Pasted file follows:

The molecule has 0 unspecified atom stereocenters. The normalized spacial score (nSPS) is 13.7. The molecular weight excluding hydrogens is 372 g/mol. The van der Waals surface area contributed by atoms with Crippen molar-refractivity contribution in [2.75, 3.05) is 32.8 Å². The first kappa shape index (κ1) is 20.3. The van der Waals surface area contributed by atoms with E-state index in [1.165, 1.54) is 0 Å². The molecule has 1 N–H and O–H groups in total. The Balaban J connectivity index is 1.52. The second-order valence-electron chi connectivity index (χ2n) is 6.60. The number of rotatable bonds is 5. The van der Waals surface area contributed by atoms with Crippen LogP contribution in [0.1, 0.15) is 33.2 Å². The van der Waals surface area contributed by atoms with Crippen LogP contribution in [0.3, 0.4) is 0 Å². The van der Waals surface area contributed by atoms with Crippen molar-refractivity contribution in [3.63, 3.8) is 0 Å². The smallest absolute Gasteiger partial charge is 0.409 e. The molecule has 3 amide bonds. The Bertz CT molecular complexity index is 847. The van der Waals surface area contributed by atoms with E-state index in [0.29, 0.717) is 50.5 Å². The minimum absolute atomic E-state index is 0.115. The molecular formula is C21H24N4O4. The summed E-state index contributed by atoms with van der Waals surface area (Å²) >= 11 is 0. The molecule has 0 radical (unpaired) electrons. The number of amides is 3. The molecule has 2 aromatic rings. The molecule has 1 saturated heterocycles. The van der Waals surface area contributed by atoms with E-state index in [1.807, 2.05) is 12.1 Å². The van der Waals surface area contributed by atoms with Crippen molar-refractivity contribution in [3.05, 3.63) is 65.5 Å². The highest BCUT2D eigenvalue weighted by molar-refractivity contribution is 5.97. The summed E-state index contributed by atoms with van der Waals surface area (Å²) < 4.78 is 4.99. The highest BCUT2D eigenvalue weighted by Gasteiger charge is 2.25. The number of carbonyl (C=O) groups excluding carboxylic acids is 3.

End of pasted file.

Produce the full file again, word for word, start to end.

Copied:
The molecule has 0 unspecified atom stereocenters. The normalized spacial score (nSPS) is 13.7. The molecular weight excluding hydrogens is 372 g/mol. The van der Waals surface area contributed by atoms with Crippen molar-refractivity contribution in [2.75, 3.05) is 32.8 Å². The first kappa shape index (κ1) is 20.3. The van der Waals surface area contributed by atoms with E-state index in [1.165, 1.54) is 0 Å². The molecule has 1 N–H and O–H groups in total. The Balaban J connectivity index is 1.52. The second-order valence-electron chi connectivity index (χ2n) is 6.60. The number of rotatable bonds is 5. The van der Waals surface area contributed by atoms with Crippen LogP contribution in [0.1, 0.15) is 33.2 Å². The van der Waals surface area contributed by atoms with Crippen LogP contribution in [0.3, 0.4) is 0 Å². The van der Waals surface area contributed by atoms with Crippen molar-refractivity contribution in [3.63, 3.8) is 0 Å². The smallest absolute Gasteiger partial charge is 0.409 e. The molecule has 3 amide bonds. The Bertz CT molecular complexity index is 847. The van der Waals surface area contributed by atoms with E-state index in [0.29, 0.717) is 50.5 Å². The minimum absolute atomic E-state index is 0.115. The molecular formula is C21H24N4O4. The summed E-state index contributed by atoms with van der Waals surface area (Å²) >= 11 is 0. The molecule has 0 radical (unpaired) electrons. The number of amides is 3. The molecule has 2 aromatic rings. The molecule has 1 saturated heterocycles. The van der Waals surface area contributed by atoms with E-state index in [1.807, 2.05) is 12.1 Å². The van der Waals surface area contributed by atoms with Crippen molar-refractivity contribution in [3.05, 3.63) is 65.5 Å². The highest BCUT2D eigenvalue weighted by molar-refractivity contribution is 5.97. The summed E-state index contributed by atoms with van der Waals surface area (Å²) < 4.78 is 4.99. The highest BCUT2D eigenvalue weighted by Gasteiger charge is 2.25. The number of carbonyl (C=O) groups excluding carboxylic acids is 3.